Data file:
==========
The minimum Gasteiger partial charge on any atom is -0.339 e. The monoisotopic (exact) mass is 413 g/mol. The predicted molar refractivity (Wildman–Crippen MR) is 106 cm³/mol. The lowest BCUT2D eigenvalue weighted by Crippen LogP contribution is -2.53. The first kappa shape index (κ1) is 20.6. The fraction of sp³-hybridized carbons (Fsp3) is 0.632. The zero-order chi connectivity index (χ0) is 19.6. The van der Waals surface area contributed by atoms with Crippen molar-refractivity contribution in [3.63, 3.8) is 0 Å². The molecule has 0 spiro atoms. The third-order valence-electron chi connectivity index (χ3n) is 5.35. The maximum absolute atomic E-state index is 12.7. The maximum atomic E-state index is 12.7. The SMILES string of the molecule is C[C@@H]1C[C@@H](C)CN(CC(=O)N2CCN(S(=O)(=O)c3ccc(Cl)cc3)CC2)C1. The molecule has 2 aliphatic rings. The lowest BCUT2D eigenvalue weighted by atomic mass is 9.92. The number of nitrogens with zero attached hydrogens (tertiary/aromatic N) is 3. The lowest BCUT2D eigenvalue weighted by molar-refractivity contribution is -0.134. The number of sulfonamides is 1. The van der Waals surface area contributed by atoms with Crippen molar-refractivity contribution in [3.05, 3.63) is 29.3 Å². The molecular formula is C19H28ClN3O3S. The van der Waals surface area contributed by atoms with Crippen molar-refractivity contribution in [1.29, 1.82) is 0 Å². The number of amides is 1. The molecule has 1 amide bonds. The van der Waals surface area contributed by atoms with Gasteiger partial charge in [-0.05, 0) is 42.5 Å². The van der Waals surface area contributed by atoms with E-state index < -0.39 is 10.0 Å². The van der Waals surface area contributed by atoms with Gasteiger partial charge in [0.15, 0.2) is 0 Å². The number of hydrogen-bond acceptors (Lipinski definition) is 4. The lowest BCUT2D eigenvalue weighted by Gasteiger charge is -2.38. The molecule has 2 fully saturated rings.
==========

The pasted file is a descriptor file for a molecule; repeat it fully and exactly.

The minimum Gasteiger partial charge on any atom is -0.339 e. The monoisotopic (exact) mass is 413 g/mol. The predicted molar refractivity (Wildman–Crippen MR) is 106 cm³/mol. The lowest BCUT2D eigenvalue weighted by Crippen LogP contribution is -2.53. The first kappa shape index (κ1) is 20.6. The fraction of sp³-hybridized carbons (Fsp3) is 0.632. The zero-order chi connectivity index (χ0) is 19.6. The van der Waals surface area contributed by atoms with Crippen molar-refractivity contribution in [3.63, 3.8) is 0 Å². The molecule has 0 spiro atoms. The third-order valence-electron chi connectivity index (χ3n) is 5.35. The maximum absolute atomic E-state index is 12.7. The maximum atomic E-state index is 12.7. The SMILES string of the molecule is C[C@@H]1C[C@@H](C)CN(CC(=O)N2CCN(S(=O)(=O)c3ccc(Cl)cc3)CC2)C1. The molecule has 2 aliphatic rings. The lowest BCUT2D eigenvalue weighted by atomic mass is 9.92. The number of nitrogens with zero attached hydrogens (tertiary/aromatic N) is 3. The lowest BCUT2D eigenvalue weighted by molar-refractivity contribution is -0.134. The number of sulfonamides is 1. The van der Waals surface area contributed by atoms with Crippen molar-refractivity contribution in [3.05, 3.63) is 29.3 Å². The molecular formula is C19H28ClN3O3S. The van der Waals surface area contributed by atoms with Crippen molar-refractivity contribution in [1.29, 1.82) is 0 Å². The number of amides is 1. The molecule has 1 amide bonds. The van der Waals surface area contributed by atoms with Gasteiger partial charge in [-0.05, 0) is 42.5 Å². The van der Waals surface area contributed by atoms with E-state index < -0.39 is 10.0 Å². The van der Waals surface area contributed by atoms with Gasteiger partial charge in [0.15, 0.2) is 0 Å². The number of hydrogen-bond acceptors (Lipinski definition) is 4. The lowest BCUT2D eigenvalue weighted by Gasteiger charge is -2.38. The molecule has 2 fully saturated rings.